Myth of Sisyphus

by Midnight Freemason Contributor
WB Darin A. Lahners

I graduated from the University of Illinois in Urbana-Champaign with a Bachelor of Arts in Political Science and a Minor in Philosophy in 1995. As a philosophy student, I was particularly drawn to Nietzsche, Sartre, Camus and Kierkegaard. At the time, I was also wrestling with my ideas of faith, and belief in God. Ultimately, I made what Kierkegaard calls, The Leap of Faith. You can see my recent article on Atheism for what caused my leap HERE

The reason I bring all of this up is due to an article I read today regarding Camus and his seminal philosophical work, ‘The Myth of Sisyphus’. In it, Camus deals with the question of the absurd. The absurd, philosophically, is the conflict between the human tendency to seek value and meaning in life and the inability to find any. What struck me reading the article today is that how much of what Camus struggles with is addressed in Freemasonry, and how while Sisyphus might be posited as the Absurd Hero by Camus, I see him as a Masonic allegory. I’ll get to this in a second.

For those of you who don’t know, Sisyphus was according to Homer, one of the wisest and most prudent of mortals. Sisyphus asks his wife that upon his death, that she cast his unburied body into the town square. Sisyphus dies and wakes up in the underworld to find out that she has indeed fulfilled his request. He is angered that she did not bury him with love to his memory but rather followed his word. He asks Hades to return him to the world of the living so that he can scold his wife for her choice. Sisyphus decides upon his return to the mortal world that he does not want to go back to the underworld. He falls in love with the natural world. He disobeys Hades and does not return. Hermes captures him and returns him to the underworld. He is sentenced to carrying or pushing a massive boulder up a mountain. Once he reached the top of the mountain, the boulder would roll back down the mountain. Sisyphus would then march down the mountain to start the task again. This would happen for all of eternity.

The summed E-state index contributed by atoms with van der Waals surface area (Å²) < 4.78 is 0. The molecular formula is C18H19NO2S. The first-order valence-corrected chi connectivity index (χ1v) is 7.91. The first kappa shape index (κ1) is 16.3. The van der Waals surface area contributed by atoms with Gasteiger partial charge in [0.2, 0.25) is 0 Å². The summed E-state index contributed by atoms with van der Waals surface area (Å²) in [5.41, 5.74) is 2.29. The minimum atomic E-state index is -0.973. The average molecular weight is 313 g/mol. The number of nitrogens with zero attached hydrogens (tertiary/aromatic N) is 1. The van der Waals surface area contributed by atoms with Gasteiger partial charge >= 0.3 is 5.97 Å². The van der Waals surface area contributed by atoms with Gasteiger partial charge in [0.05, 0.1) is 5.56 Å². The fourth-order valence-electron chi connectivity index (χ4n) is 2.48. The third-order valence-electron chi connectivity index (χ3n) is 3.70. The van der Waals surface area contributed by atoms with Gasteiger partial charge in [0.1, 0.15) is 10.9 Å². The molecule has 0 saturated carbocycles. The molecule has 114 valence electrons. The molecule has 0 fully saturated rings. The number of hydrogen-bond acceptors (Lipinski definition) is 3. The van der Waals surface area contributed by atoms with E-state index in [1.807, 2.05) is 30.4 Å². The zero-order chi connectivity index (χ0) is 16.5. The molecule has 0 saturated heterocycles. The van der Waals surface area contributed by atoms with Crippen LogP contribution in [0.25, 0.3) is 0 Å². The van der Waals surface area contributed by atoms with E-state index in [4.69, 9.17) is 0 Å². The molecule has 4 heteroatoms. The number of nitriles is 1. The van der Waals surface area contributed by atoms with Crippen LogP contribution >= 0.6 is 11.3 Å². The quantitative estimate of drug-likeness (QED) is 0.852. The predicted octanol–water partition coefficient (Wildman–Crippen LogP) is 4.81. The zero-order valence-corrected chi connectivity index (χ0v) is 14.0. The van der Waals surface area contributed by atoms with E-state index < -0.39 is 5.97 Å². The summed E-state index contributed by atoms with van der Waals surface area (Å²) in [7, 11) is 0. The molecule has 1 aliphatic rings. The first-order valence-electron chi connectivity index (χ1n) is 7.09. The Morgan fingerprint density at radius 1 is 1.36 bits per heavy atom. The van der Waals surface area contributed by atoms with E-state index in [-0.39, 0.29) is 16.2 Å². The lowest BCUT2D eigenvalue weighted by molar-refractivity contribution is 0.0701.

In order to understand Camus, we have to understand what he was interested in. In his own words, he is cited by Michel Onfray in L'Ordre libertaire:La vie philosophique d'Albert Camus as saying: “I am not a philosopher. I do not believe enough in reason to believe in any system. What interests me is how a man can carry on when he doesn’t have faith in God or in reason.” For Camus, there is only one question in Philosophy that matters, "There is but one truly serious philosophical problem and that is suicide." For him, suicide amounts to a confession that life is not worth living. This confession leads to the “feeling of absurdity”. The feeling of absurdity is his realization as defined above, the human tendency to seek meaning in life and the inability to find any. Ultimately, Camus associates the feeling with absurdity with the feeling of exile. He wonders how we can exist when there is really no reason to continue to exist. He suggests that we have two possible outcomes to this question, hope or suicide. But that there are plenty of contradictions between people’s answer to the question and their actions. There are people that commit suicide because they feel that there is no meaning to life, or that their life is too painful for them to be able to continue living it. There are also people that kill because they feel there is no meaning to life, or that their life is too painful and they want to make other’s life painful as well. Hope nullifies the belief that there is no meaning to life, by means of blind faith.